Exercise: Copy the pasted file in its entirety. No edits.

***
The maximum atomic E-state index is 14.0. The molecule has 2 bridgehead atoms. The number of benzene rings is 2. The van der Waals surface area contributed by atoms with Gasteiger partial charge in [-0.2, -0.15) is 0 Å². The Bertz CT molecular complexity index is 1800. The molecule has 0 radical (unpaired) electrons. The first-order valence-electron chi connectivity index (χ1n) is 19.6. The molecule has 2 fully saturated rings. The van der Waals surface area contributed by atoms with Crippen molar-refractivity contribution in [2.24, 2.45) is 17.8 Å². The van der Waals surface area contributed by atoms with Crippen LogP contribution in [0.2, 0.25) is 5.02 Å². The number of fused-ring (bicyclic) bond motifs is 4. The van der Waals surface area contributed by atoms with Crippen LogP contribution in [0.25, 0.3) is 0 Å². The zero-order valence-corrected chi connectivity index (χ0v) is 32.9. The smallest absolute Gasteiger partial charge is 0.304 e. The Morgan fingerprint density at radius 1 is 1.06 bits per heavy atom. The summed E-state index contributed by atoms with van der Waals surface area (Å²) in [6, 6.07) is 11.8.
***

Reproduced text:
The maximum atomic E-state index is 14.0. The molecule has 2 bridgehead atoms. The number of benzene rings is 2. The van der Waals surface area contributed by atoms with Gasteiger partial charge in [-0.2, -0.15) is 0 Å². The Bertz CT molecular complexity index is 1800. The molecule has 0 radical (unpaired) electrons. The first-order valence-electron chi connectivity index (χ1n) is 19.6. The molecule has 2 fully saturated rings. The van der Waals surface area contributed by atoms with Crippen molar-refractivity contribution in [2.24, 2.45) is 17.8 Å². The van der Waals surface area contributed by atoms with Crippen LogP contribution in [0.2, 0.25) is 5.02 Å². The number of fused-ring (bicyclic) bond motifs is 4. The van der Waals surface area contributed by atoms with Crippen LogP contribution in [0.25, 0.3) is 0 Å². The zero-order valence-corrected chi connectivity index (χ0v) is 32.9. The smallest absolute Gasteiger partial charge is 0.304 e. The Morgan fingerprint density at radius 1 is 1.06 bits per heavy atom. The summed E-state index contributed by atoms with van der Waals surface area (Å²) in [6, 6.07) is 11.8.